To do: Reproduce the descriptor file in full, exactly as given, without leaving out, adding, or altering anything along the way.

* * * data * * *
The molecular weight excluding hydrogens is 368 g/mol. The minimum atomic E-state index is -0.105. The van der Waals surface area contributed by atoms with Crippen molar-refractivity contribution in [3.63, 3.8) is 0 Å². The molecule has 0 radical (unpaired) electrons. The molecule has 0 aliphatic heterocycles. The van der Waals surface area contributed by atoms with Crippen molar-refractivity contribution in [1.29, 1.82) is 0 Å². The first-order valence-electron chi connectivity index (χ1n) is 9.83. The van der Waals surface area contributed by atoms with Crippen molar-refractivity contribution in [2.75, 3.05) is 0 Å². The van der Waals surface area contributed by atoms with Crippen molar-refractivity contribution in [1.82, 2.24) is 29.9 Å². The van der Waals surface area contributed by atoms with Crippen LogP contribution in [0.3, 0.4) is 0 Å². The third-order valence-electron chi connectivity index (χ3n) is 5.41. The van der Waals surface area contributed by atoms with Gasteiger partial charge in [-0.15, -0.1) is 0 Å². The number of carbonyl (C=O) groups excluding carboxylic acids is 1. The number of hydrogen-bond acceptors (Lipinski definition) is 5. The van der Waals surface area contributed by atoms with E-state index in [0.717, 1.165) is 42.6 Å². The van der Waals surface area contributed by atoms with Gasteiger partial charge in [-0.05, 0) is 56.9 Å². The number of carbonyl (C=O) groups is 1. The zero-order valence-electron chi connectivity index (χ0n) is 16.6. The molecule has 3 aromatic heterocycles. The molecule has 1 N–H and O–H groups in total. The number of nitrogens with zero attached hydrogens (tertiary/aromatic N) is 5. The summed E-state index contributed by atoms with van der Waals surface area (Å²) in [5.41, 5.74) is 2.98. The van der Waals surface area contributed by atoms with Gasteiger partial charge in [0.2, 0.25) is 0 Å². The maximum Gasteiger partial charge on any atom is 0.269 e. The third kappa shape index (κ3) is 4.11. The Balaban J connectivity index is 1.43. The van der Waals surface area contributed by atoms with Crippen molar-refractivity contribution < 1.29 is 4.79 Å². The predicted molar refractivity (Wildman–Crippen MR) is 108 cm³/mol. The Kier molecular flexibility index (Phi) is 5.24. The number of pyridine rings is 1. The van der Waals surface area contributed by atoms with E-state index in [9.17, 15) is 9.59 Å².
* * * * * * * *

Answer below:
The molecular weight excluding hydrogens is 368 g/mol. The minimum atomic E-state index is -0.105. The van der Waals surface area contributed by atoms with Crippen molar-refractivity contribution in [3.63, 3.8) is 0 Å². The molecule has 0 radical (unpaired) electrons. The molecule has 0 aliphatic heterocycles. The van der Waals surface area contributed by atoms with Crippen molar-refractivity contribution in [1.29, 1.82) is 0 Å². The first-order valence-electron chi connectivity index (χ1n) is 9.83. The van der Waals surface area contributed by atoms with Crippen molar-refractivity contribution in [2.75, 3.05) is 0 Å². The van der Waals surface area contributed by atoms with Crippen molar-refractivity contribution in [1.82, 2.24) is 29.9 Å². The van der Waals surface area contributed by atoms with Crippen LogP contribution in [0.3, 0.4) is 0 Å². The third-order valence-electron chi connectivity index (χ3n) is 5.41. The van der Waals surface area contributed by atoms with Gasteiger partial charge in [-0.15, -0.1) is 0 Å². The number of carbonyl (C=O) groups excluding carboxylic acids is 1. The number of hydrogen-bond acceptors (Lipinski definition) is 5. The van der Waals surface area contributed by atoms with E-state index in [0.717, 1.165) is 42.6 Å². The van der Waals surface area contributed by atoms with Gasteiger partial charge in [-0.05, 0) is 56.9 Å². The number of carbonyl (C=O) groups is 1. The zero-order valence-electron chi connectivity index (χ0n) is 16.6. The molecule has 3 aromatic heterocycles. The molecule has 1 N–H and O–H groups in total. The number of nitrogens with zero attached hydrogens (tertiary/aromatic N) is 5. The summed E-state index contributed by atoms with van der Waals surface area (Å²) in [5.41, 5.74) is 2.98. The van der Waals surface area contributed by atoms with Gasteiger partial charge in [0.2, 0.25) is 0 Å². The maximum Gasteiger partial charge on any atom is 0.269 e. The third kappa shape index (κ3) is 4.11. The Balaban J connectivity index is 1.43. The van der Waals surface area contributed by atoms with Crippen molar-refractivity contribution < 1.29 is 4.79 Å². The predicted molar refractivity (Wildman–Crippen MR) is 108 cm³/mol. The Kier molecular flexibility index (Phi) is 5.24. The number of pyridine rings is 1. The van der Waals surface area contributed by atoms with E-state index in [9.17, 15) is 9.59 Å².